‘The most difficult’ is an understatement, according to one of the world’s most experienced military surgeons
The U.S. Army’s medical unit, the 5th Infantry Division, has the highest casualties per capita of any military service in the world, according the New York Times.
But the 5-1/2-year-old unit’s death toll stands out in part because of its ability to keep casualties under control.
In a recent report, the Times found that the 562nd Parachute Regiment was the highest-ranking unit in the U.N. headquarters in New York City.
That’s more than four times the number of soldiers killed in combat.
The Times cited an official who spoke on condition of anonymity because the military doesn’t keep a list of casualties.
But even in the most difficult situations, 5th Platoon, which was deployed to the Middle East in 2016, has kept casualties low.
It is the only unit in this unit that can shoot and bomb targets from the sky.
It’s also one of only two units that can carry explosives, according an official with knowledge of the unit.
And despite the unit’s reputation as the “Death Squads,” the soldiers that make up the unit have done nothing wrong, said Sgt. Col. Steve Schmitt, who heads up the 5st Platoon.
The unit is composed of men who have survived all sorts of combat.
They have been wounded, wounded badly, fallen from heights and through trees.
And they have been killed in battle.
The soldiers who survived have gone on to serve in other combat units in other parts of the military.
They were the first to fight in Vietnam, and the first casualties in the Vietnam War.
But now, the unit is at the forefront of the global battle against ISIS, said Schmitt.
ISIS is not a threat to the United States or to the world.
But it is an existential threat to all of us, he said.
But if we don’t do our job, we’ll never get there, he added.
The 5th platoon is not the only group in the Army that is struggling with its casualties.
The Army is struggling to find and train the next generation of combat soldiers.
The service has been searching for a replacement for more than a year.
There are more than 2,300 Army units and academies in the United State and overseas.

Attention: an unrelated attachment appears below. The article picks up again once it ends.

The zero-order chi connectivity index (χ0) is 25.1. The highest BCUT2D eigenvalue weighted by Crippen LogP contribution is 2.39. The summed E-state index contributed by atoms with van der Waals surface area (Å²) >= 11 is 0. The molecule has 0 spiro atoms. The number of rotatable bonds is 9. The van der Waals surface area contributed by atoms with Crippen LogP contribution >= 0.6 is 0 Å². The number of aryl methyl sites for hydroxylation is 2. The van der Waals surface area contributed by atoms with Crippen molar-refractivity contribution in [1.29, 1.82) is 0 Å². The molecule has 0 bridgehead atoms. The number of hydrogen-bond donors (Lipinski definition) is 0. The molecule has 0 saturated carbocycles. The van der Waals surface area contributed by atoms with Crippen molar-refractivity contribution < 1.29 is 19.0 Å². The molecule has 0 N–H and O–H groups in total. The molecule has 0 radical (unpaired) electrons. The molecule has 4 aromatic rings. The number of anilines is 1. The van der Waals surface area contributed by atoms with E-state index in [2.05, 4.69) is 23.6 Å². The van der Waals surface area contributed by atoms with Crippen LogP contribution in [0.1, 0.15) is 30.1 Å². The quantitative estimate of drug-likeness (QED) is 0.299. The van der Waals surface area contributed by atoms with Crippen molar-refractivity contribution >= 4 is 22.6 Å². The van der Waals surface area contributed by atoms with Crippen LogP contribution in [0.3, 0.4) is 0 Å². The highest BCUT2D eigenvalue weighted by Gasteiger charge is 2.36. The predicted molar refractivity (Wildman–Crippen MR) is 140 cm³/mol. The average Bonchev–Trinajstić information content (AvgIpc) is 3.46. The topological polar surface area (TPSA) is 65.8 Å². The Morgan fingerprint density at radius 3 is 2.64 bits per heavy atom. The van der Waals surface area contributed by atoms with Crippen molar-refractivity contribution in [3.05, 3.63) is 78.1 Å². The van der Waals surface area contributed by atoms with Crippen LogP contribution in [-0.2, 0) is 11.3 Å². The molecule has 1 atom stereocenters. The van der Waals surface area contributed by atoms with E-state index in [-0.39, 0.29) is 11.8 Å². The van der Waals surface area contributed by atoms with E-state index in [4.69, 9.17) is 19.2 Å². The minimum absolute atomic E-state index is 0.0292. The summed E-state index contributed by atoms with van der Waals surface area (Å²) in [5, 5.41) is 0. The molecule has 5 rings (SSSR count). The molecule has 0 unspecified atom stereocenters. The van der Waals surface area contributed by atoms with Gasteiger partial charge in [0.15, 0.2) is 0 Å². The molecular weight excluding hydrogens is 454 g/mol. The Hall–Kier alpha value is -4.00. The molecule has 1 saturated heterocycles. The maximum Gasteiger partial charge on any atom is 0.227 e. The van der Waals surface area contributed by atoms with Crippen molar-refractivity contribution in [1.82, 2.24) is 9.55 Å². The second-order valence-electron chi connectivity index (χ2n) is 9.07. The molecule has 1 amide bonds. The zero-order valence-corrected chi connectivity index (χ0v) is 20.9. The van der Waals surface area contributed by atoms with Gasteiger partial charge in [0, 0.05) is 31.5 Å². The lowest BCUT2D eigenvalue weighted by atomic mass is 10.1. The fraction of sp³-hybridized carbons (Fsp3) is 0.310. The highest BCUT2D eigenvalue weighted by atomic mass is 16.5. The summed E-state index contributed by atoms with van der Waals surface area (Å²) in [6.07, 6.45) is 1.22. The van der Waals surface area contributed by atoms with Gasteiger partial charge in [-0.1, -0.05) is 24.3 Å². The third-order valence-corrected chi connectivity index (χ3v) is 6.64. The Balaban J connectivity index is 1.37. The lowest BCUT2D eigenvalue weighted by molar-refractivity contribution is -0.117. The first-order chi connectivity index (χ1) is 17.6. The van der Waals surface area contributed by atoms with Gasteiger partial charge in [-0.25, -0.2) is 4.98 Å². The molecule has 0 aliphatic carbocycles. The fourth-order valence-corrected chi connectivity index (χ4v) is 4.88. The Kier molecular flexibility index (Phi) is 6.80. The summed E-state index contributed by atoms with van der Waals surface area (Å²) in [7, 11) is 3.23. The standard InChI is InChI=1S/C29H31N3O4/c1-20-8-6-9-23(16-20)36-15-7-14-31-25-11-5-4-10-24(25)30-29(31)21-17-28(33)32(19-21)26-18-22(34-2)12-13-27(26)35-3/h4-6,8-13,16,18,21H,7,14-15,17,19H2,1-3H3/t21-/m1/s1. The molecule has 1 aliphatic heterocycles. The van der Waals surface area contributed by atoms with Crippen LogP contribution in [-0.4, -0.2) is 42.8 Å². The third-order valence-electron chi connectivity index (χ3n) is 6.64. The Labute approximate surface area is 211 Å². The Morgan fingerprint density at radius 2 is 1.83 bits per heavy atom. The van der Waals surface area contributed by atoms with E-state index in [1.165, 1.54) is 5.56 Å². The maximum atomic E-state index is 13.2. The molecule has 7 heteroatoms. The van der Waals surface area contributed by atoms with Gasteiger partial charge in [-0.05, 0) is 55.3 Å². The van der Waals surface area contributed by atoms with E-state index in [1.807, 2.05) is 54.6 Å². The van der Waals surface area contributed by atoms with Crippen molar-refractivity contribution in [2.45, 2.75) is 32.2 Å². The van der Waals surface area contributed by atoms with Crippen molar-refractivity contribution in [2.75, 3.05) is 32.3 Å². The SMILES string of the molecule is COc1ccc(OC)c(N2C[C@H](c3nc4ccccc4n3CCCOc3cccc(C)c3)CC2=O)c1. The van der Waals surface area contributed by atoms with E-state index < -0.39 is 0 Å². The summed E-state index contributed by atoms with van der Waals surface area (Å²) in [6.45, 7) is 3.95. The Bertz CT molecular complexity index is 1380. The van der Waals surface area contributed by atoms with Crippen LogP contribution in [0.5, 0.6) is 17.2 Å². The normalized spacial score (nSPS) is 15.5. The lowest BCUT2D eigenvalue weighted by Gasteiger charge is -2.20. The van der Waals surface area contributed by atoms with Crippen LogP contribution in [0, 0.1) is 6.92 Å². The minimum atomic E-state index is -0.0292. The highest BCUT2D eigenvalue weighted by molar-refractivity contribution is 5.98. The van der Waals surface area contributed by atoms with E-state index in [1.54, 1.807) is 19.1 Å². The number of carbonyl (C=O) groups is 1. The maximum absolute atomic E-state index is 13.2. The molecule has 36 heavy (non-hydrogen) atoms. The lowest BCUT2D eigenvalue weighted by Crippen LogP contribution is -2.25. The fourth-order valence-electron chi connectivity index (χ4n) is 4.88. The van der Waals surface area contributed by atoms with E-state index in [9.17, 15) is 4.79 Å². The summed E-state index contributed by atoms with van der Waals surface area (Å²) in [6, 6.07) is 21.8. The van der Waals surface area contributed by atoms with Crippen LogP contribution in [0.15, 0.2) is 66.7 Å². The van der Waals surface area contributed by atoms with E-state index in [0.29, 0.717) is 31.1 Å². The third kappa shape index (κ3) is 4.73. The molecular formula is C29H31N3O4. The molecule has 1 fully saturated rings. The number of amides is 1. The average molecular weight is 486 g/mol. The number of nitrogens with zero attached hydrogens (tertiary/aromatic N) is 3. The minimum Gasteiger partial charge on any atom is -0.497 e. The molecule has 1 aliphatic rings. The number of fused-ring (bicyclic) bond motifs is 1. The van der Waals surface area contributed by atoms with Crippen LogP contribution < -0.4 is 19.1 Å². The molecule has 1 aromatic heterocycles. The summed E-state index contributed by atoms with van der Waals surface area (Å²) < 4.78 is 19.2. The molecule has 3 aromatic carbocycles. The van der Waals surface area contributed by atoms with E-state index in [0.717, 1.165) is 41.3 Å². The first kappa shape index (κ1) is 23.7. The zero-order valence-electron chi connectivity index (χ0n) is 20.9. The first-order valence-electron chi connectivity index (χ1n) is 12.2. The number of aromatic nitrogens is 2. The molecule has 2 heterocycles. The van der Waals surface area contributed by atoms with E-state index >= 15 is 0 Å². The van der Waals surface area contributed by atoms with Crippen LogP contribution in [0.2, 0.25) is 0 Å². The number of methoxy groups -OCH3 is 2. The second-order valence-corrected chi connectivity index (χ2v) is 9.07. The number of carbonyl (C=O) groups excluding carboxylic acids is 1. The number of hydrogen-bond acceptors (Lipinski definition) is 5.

The military’s mission is to support a nation’s defense.
But its mission is not limited to defense.
The mission is broader, Schmitt said.
In the years since World War II, the military has relied heavily on the Army’s professional corps, which has developed a reputation for its ability and willingness to risk the lives of soldiers.
It has also created a large, complex, and expensive bureaucracy that can slow down the military’s growth and make it hard for it to hire the talent it needs.
But those factors, along with the need to recruit more soldiers, have caused the Army to slow down and make the transition to a more agile, leaner, and agile force, Schumann said.
The 10,000 people who serve in the infantry, aviation, and special operations units are among the most dedicated, hardworking and committed to the mission.
But that’s not enough, Schuhmann said.
“The military needs a leadership group that is focused on growth and the next generations,” he said, adding that the Army needs a culture of leadership that’s inclusive of all the different communities.
Schmitt has seen the change in his unit.
“It’s not a problem of the infantry being under-resourced, it’s a problem with the infantry.
We’ve been able to find that out by having different cultures, different beliefs, different values, different experiences,” he added, referencing the 5,000 soldiers who serve under the Army.
“We need to be able to hire people that are going to be very hard working and they are going.
And if you’re not going to work hard, you’re going to get hurt.”
And that’s exactly what happened to Sgt. 1st Class Andrew Schmitt’s unit.
Schuhmitt was a member of the 556th Parachutes Regiment when it was deployed in Afghanistan in 2016.
It was the last of the five battalions that made up the 7th Infantry Brigade.
The battalion was already stretched thin.
Its members had been killed, wounded, or captured in the war in Afghanistan, according.
But as it fought to recapture Kunduz in early 2016, the battalion’s leader, Capt. Brian Eberhart, was killed in a firefight with Taliban fighters.
The firefight killed Eberhams partner, Sgt. 2nd Class Chris Schmitt and wounded Sgt. Andrew Schuhman, a battalion leader.
It also left a void in Schmitts unit.
In November 2016, Schihman was deployed back to Fort Bliss in Texas.
It would be the last time he would ever see his fellow soldiers again.
He was awarded a Purple Heart and Bronze Star medals, which he received while serving with the 5